Sunday, June 08, 2008
This weekend Doug and I rented There Will Be Blood. Daniel Day-Lewis was masterful as always. Completely transformed himself.
I was deeply struck by the soundtrack, too - dug a little deeper and discovered the composer Arvo Part. Below are some amazing things Arvo has said about composing, creativity and being open to space(s) I read in this article, where the author talks about the Fullness of Emptiness.
For all you designers out there: When he talks about rests, you can translate that as white space.
"I have discovered that it is enough if a single note is played beautifully. This single note, the sense of peace or silence have a calming effect on me." (p.4)
One word suggests more than two ever could. Candlelights will always be sexier than floodlights. Emptiness yields. The blank page tells every story, which is why writer's block is so overwhelming: we tremble before the mystery of our own omnipotence. Lao Tzu: "The Master says nothing, and leaves nothing unsaid."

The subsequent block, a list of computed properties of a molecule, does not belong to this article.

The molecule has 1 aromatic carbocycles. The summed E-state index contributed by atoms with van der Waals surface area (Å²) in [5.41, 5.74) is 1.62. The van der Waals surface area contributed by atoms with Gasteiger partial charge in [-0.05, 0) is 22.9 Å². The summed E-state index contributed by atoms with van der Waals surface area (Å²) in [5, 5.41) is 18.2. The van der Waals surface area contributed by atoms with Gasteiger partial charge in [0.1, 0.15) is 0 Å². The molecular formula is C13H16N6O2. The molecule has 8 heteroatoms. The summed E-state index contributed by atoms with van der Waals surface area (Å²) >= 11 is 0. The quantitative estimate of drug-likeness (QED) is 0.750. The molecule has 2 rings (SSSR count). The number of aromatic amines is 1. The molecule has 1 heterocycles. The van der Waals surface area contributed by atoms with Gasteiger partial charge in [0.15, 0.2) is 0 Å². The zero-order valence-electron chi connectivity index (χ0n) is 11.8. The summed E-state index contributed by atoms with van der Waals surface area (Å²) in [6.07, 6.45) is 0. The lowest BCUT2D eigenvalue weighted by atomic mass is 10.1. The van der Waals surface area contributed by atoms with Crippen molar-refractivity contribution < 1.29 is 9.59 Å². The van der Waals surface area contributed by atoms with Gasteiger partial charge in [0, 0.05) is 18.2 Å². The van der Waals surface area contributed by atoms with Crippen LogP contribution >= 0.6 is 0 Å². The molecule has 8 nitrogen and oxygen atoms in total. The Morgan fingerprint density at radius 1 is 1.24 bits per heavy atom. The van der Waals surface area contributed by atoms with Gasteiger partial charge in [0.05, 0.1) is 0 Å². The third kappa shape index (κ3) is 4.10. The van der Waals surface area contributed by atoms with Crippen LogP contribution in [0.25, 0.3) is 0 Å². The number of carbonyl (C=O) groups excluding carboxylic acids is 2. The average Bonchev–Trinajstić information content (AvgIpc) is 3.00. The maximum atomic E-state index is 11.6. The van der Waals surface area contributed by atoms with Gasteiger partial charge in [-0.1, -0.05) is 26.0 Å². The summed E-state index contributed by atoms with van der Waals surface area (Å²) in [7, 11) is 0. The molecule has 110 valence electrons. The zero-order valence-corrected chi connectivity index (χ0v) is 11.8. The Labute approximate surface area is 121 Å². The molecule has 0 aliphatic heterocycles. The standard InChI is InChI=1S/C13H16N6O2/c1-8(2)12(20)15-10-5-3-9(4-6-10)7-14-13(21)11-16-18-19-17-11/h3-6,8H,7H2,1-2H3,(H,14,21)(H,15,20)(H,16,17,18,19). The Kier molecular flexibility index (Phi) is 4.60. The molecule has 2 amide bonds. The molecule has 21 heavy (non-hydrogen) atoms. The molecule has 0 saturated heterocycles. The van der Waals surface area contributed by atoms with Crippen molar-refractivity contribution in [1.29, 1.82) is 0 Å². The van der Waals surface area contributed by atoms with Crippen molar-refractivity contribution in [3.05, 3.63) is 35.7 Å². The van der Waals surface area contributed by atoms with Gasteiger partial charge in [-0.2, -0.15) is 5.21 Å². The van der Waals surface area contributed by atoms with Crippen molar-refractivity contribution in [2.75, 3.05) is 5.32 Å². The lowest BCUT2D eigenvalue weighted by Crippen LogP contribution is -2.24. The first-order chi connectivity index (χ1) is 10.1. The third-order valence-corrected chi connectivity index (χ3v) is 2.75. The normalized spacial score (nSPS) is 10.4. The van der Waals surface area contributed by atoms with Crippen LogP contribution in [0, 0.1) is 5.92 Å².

"My music was always written after I had long been silent in the most literal sense of the word. When I speak of silence, I mean the 'nothingness' out of which God created the world. That is why, ideally, musical silence is sacred. Silence is not simply given to us, but in order that we may draw sustenance from it. This sustenance is no less valuable to me than the air I breathe. There's an expression: to live on air and love. I'd like to rephrase this: if you approach silence with love, music may result. A composer often has to wait a long time for this music. It is this reverent sense of expectation that constitutes the brief silence of which I am so fond." (p.5)
I have studied a little bit of neuroscience, enough to know that we do not experience things, but the differences between things. We see boundaries, and our brains conserve resources by assuming the rest. So when I say that no sound exists without silence, I mean it in the least metaphysical, most flesh-and-blood way possible. To experience is to compare. We owe all of our music to silence, even if we never stop to thank it. The single piece of advice common to every musician, no matter the instrument, is to play the rests. Play the rests.
There is also, however, a silence beneath silence. The rests emerge in this openness, the deeper silence in which we make our comparisons. Needless to say, you cannot hear it. But maybe you should try.